It’s more than just comfort, though obviously that is a benefit, but I think the stakes are higher than that: if the only access to God we have (the only thing you said was outside of you as a standard) is through entirely subjective emotions/intuitions, then we really have no way to discriminate true from false prophets.
Hey Andrew. Thanks for the reply.
For the whole issue, I understand WHY people think that the Bible’s inerrancy is important, and I understand all your reasons. I guess I just don’t think they are beneficial as much as the person that holds those beleifs.
1. Consistency. Wouldn’t we all love to grasp or at least see consistency so we can point to it and use it to show that we are consistent. I think that might be a big flaw of how the Bible is used. Everyone claims that there view is consistent with Scripture. If we are going to talk consistency (I think you would agree) that we should talk consistency with the intent and context the the authors had and were in. Not just point to a book and say consistency with that. I beleive consistency in what i put my faith in is important, but I don’t put my faith in the scriptures, I put my faith in Christ. So that faith requires that i trust that Christ will let me learn what he wants and how he wants whether is be through Scriptures or not. I think to depend for consistency on anything but Christ would be the wrong avenue to take (even if it is the very text that points to him).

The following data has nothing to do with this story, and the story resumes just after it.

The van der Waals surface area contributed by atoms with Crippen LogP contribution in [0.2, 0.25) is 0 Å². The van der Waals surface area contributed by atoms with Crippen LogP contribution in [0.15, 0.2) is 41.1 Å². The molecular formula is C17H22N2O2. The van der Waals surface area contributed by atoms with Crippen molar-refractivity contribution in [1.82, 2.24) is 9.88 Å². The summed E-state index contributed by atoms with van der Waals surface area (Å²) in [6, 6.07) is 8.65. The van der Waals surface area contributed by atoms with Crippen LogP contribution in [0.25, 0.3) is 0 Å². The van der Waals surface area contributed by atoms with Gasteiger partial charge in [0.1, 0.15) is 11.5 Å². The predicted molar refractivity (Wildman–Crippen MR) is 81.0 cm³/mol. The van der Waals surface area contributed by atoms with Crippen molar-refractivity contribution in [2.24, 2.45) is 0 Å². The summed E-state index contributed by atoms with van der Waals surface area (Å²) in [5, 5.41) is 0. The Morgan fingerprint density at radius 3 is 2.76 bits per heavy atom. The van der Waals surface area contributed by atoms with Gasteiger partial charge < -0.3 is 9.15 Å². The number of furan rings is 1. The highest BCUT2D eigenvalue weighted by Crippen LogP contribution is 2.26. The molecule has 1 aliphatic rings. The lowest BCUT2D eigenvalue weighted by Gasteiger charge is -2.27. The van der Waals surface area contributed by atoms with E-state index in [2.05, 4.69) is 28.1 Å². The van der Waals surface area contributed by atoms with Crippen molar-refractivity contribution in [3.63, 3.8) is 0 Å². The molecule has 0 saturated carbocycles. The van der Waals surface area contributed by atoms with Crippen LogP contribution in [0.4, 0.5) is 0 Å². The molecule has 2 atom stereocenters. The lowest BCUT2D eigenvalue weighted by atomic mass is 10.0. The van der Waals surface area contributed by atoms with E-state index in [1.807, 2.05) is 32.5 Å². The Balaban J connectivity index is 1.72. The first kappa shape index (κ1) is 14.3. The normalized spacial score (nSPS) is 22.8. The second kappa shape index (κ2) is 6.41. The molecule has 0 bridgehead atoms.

2. I think that there is quite a lot of subjectivsm seen even throughout scriptures, throughout acts and such where human beings depending on what they felt the spirit saying to them would decide what they should do. If something doesn’t line up with how I feel subjectively anyway it would be impossible for me to beleive. For instance, your subjective beleif is that the bible is God’s words. That grasp and everything you said about subjectivsm is just as much in order about your beleif in the inerrant text as it would be for my unbeleif in it and all the subjective beliefs i have. It has to be subjective in the long run because our belief that it shouldn’t be subjective is subjective anyway. I don’t think the answer to that is to point to the bible to all of sudden make our judgements objective. I haven’t even loked at all the subjective interpretations which we seem to be able to take different stances on almos every verse as Christians. How objective really is it if all that happens?
3. For this one, i guess my only response is that i think that only God is authorative. I guess its hard because i don’t see the Bible as God’s actual words, so i can’t take it as authoratative. I think that if i held the view of the Scriptures being God’s actual words then I would probably be right there with you on this one.
“I think that might be a big flaw of how the Bible is used. Everyone claims that there view is consistent with Scripture. If we are going to talk consistency (I think you would agree) that we should talk consistency with the intent and context the the authors had and were in. Not just point to a book and say consistency with that.”
Yes, I would agree.
“I beleive consistency in what i put my faith in is important, but I don’t put my faith in the scriptures, I put my faith in Christ. So that faith requires that i trust that Christ will let me learn what he wants and how he wants whether is be through Scriptures or not.”